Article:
Negotiated cash fed cattle trade was mostly inactive on light demand in all cattle feeding regions through Wednesday afternoon, according to the Agricultural Marketing Service. There were too few transactions to trend in any region.
Live prices last week were at $106/cwt. in the Southern Plains, $105 in Nebraska and $103-$105 in the western Corn Belt. Dressed prices were $162-$166 in Nebraska and $163-$165 in the western Corn Belt.
Cattle feeders offered 2,012 head in the weekly Fed Cattle Exchange. Of those, 1,257 head sold: 766 head at an average of $106.04/cwt. for delivery at 1-9 days; 630 head for an average of $105.80 for delivery at 1-17 days.
Choice steers and heifers sold $2.50-$2.75 lower at the fat auction in Tama, IA. There were 219 Choice 2-4 steers weighing an average of 1,488 lbs. bringing an average price of $102.97.
At Sioux Falls Regional in South Dakota, slaughter steers and heifers sold steady to $1 higher. There were 171 Choice 2-3 steers weighing an average of 1,464 lbs. bringing an average of $103.62.
Cattle futures, especially Feeder Cattle, continued to gain Wednesday, helped along by lower grain futures.
Live Cattle futures closed an average of 47¢ higher, from 10¢ higher to $1.00 higher in spot Oct.
Feeder Cattle futures closed an average of $1.06 higher, from 45¢ higher toward the back to $1.65 higher toward the front.
Choice boxed beef cutout value was 91¢ lower Wednesday afternoon at $205.79/cwt. Select was 91¢ higher at $189.58.
Grain futures closed sharply lower Wednesday, likely pressured by anemic outside markets, profit taking, positioning ahead of next week’s election and improved growing conditions and Russia and South America.
Corn futures closed 10¢ to 14¢ lower through Sep ’21 and then mostly 5¢ to 7¢ lower.
Soybean futures closed 15¢ to 25¢ lower through Aug ’21 and then mostly 10¢ to 13¢ lower.
Major U.S. financial indices crumbled Wednesday as daily domestic coronavirus cases continued to set records and as Germany and France renewed strict pandemic restrictions amid increasing cases in those countries.
The Dow Jones Industrial Average closed 943 points lower. The S&P 500 closed 119 points lower. The NASDAQ was down 426 points.
WTI Crude Oil futures on the CME closed $1.90 to $2.18 lower through the front six contracts.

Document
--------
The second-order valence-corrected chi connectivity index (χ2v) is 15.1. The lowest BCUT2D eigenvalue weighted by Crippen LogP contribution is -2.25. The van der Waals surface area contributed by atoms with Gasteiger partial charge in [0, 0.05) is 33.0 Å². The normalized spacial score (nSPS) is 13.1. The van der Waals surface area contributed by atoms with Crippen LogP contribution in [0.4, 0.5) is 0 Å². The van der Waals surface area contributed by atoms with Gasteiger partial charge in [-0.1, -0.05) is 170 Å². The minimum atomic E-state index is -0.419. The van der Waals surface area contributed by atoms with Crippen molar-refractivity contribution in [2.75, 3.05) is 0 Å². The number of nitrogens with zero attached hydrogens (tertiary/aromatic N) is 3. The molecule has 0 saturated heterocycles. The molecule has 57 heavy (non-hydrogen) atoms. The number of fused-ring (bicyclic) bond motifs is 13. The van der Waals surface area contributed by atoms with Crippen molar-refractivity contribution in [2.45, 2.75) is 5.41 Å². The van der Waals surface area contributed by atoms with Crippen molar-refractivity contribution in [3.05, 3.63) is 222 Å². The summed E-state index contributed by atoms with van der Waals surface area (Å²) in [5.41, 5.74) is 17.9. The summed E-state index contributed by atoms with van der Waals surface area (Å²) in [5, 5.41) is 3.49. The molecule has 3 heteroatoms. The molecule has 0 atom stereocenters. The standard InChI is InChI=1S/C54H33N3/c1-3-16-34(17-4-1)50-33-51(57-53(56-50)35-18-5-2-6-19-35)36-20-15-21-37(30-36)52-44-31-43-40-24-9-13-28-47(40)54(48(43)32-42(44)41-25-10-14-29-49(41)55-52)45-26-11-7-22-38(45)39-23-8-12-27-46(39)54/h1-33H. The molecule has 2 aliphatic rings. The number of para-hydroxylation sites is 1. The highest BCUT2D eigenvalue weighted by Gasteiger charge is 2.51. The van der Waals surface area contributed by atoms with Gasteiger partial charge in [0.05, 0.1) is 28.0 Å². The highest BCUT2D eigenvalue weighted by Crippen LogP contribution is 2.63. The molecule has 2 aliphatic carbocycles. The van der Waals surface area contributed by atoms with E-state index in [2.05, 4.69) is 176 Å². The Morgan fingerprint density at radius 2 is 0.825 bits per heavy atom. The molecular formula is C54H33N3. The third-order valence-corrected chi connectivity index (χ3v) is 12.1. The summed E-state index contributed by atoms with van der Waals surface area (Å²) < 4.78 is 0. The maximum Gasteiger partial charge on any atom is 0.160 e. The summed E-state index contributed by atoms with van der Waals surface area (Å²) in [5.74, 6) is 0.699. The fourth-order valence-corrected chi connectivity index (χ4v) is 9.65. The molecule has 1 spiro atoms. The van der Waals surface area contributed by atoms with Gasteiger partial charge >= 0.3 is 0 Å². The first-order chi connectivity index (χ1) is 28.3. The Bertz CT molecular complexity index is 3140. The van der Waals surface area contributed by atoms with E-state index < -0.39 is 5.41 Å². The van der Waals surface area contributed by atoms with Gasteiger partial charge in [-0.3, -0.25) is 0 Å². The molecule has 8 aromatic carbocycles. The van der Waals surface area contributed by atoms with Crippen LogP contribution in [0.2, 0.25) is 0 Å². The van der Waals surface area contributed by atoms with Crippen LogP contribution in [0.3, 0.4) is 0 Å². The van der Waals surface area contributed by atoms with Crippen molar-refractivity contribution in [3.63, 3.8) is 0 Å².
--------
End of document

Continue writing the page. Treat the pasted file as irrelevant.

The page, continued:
Even as the pandemic threatens to further hamstring the economy, recent economic data suggests improvement before the latest upswing in cases was sluggish.
“Throughout the pandemic we have looked at the advanced estimates of monthly retail sales for clues as to the depth of the recession as well as the recovery. September data was released last week and showed that improvements are slow,” according to analysts with the Livestock Marketing Information Center (LMIC), in the latest Livestock Monitor. “The retail sector continues to be one of the hardest hit sectors of the economy. Clothing and accessory stores are down 32.6% in the first nine months of 2020 compared to a year ago. Department stores are still off 17.8%, and electric and appliance stores are still down 15.8%. Gas stations are off 16.4% and food service and bars are down 20.1%.”
More specifically, with food in mind, the LMIC folks explain sales at food service and drinking establishments were 14% less year over year, while grocery store sales were 10% higher. Although total retail and food service sales were 10% higher in September year over year, they are 0.8% less for the year to date.
“With the holiday season upon us, there is considerable question as to what this year’s spending will look like, and how much another round of stimulus could affect it,” say LMIC analysts. “December is the highest total retail sales month in every single year back to 1992, with the only exception being 2008. The fourth quarter of the year is routinely more than 25% of where total annual retail sales are spent. Last year the fourth quarter represented 26.6% of the annual figure, up from 26.4% the prior year. The 7% year-over-year increase in September looks promising and is easily the highest September on record.”